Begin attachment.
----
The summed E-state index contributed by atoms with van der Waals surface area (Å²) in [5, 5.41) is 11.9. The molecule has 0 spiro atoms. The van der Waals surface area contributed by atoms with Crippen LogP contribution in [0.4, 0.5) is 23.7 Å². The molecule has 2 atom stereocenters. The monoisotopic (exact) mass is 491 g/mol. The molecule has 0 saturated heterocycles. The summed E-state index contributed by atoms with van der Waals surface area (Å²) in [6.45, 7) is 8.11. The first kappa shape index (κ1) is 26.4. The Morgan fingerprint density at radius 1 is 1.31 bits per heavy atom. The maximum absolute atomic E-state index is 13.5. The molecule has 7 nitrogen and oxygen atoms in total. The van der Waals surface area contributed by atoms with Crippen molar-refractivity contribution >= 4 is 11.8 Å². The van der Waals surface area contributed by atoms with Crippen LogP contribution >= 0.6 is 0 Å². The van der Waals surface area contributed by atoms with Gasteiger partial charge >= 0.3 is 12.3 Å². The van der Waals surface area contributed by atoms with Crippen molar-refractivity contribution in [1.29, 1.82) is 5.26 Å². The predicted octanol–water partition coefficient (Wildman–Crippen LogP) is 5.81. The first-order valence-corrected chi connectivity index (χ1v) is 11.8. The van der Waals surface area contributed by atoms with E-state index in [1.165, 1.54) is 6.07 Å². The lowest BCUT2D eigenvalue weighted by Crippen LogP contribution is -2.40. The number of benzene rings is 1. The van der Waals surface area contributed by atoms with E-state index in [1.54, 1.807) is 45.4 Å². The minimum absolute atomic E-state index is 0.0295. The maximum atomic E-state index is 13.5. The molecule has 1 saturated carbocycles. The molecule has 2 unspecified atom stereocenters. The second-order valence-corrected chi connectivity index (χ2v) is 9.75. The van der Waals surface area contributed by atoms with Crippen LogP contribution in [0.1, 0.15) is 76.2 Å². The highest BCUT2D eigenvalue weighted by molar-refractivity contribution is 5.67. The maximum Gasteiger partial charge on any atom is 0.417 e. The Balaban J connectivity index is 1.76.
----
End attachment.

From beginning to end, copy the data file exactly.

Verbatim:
The summed E-state index contributed by atoms with van der Waals surface area (Å²) in [5, 5.41) is 11.9. The molecule has 0 spiro atoms. The van der Waals surface area contributed by atoms with Crippen LogP contribution in [0.4, 0.5) is 23.7 Å². The molecule has 2 atom stereocenters. The monoisotopic (exact) mass is 491 g/mol. The molecule has 0 saturated heterocycles. The summed E-state index contributed by atoms with van der Waals surface area (Å²) in [6.45, 7) is 8.11. The first kappa shape index (κ1) is 26.4. The Morgan fingerprint density at radius 1 is 1.31 bits per heavy atom. The maximum absolute atomic E-state index is 13.5. The molecule has 7 nitrogen and oxygen atoms in total. The van der Waals surface area contributed by atoms with Crippen molar-refractivity contribution >= 4 is 11.8 Å². The van der Waals surface area contributed by atoms with Crippen LogP contribution >= 0.6 is 0 Å². The van der Waals surface area contributed by atoms with Gasteiger partial charge >= 0.3 is 12.3 Å². The van der Waals surface area contributed by atoms with Crippen molar-refractivity contribution in [1.29, 1.82) is 5.26 Å². The predicted octanol–water partition coefficient (Wildman–Crippen LogP) is 5.81. The first-order valence-corrected chi connectivity index (χ1v) is 11.8. The van der Waals surface area contributed by atoms with E-state index in [1.165, 1.54) is 6.07 Å². The lowest BCUT2D eigenvalue weighted by Crippen LogP contribution is -2.40. The number of benzene rings is 1. The van der Waals surface area contributed by atoms with E-state index in [1.54, 1.807) is 45.4 Å². The minimum absolute atomic E-state index is 0.0295. The maximum atomic E-state index is 13.5. The molecule has 1 saturated carbocycles. The molecule has 2 unspecified atom stereocenters. The second-order valence-corrected chi connectivity index (χ2v) is 9.75. The van der Waals surface area contributed by atoms with Crippen LogP contribution in [0.1, 0.15) is 76.2 Å². The highest BCUT2D eigenvalue weighted by molar-refractivity contribution is 5.67. The maximum Gasteiger partial charge on any atom is 0.417 e. The Balaban J connectivity index is 1.76.